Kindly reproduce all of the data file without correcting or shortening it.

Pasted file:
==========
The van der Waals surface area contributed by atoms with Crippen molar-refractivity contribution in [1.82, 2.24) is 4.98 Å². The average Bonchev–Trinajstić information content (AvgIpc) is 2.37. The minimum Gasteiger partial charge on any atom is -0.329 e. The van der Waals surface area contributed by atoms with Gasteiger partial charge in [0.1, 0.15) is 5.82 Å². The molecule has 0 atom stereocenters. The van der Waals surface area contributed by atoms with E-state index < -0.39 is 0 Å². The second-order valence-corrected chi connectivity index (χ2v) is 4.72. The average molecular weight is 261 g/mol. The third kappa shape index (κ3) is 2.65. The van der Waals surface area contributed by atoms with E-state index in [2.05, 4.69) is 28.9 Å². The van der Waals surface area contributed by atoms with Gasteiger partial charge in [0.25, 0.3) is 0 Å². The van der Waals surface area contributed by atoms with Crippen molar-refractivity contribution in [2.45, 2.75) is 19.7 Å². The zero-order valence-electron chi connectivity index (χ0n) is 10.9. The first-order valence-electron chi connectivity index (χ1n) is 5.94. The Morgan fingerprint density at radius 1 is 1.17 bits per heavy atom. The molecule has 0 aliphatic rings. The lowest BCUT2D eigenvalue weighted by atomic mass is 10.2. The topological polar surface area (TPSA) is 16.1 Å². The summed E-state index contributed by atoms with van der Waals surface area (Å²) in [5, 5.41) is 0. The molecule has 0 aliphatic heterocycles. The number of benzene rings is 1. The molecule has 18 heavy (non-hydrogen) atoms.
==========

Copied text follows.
The van der Waals surface area contributed by atoms with Crippen molar-refractivity contribution in [1.82, 2.24) is 4.98 Å². The average Bonchev–Trinajstić information content (AvgIpc) is 2.37. The minimum Gasteiger partial charge on any atom is -0.329 e. The van der Waals surface area contributed by atoms with Gasteiger partial charge in [0.1, 0.15) is 5.82 Å². The molecule has 0 atom stereocenters. The van der Waals surface area contributed by atoms with E-state index < -0.39 is 0 Å². The second-order valence-corrected chi connectivity index (χ2v) is 4.72. The average molecular weight is 261 g/mol. The third kappa shape index (κ3) is 2.65. The van der Waals surface area contributed by atoms with E-state index in [2.05, 4.69) is 28.9 Å². The van der Waals surface area contributed by atoms with Gasteiger partial charge in [0.25, 0.3) is 0 Å². The van der Waals surface area contributed by atoms with Crippen molar-refractivity contribution in [2.45, 2.75) is 19.7 Å². The zero-order valence-electron chi connectivity index (χ0n) is 10.9. The first-order valence-electron chi connectivity index (χ1n) is 5.94. The Morgan fingerprint density at radius 1 is 1.17 bits per heavy atom. The molecule has 0 aliphatic rings. The lowest BCUT2D eigenvalue weighted by atomic mass is 10.2. The topological polar surface area (TPSA) is 16.1 Å². The summed E-state index contributed by atoms with van der Waals surface area (Å²) in [5, 5.41) is 0. The molecule has 0 aliphatic heterocycles. The number of benzene rings is 1. The molecule has 18 heavy (non-hydrogen) atoms.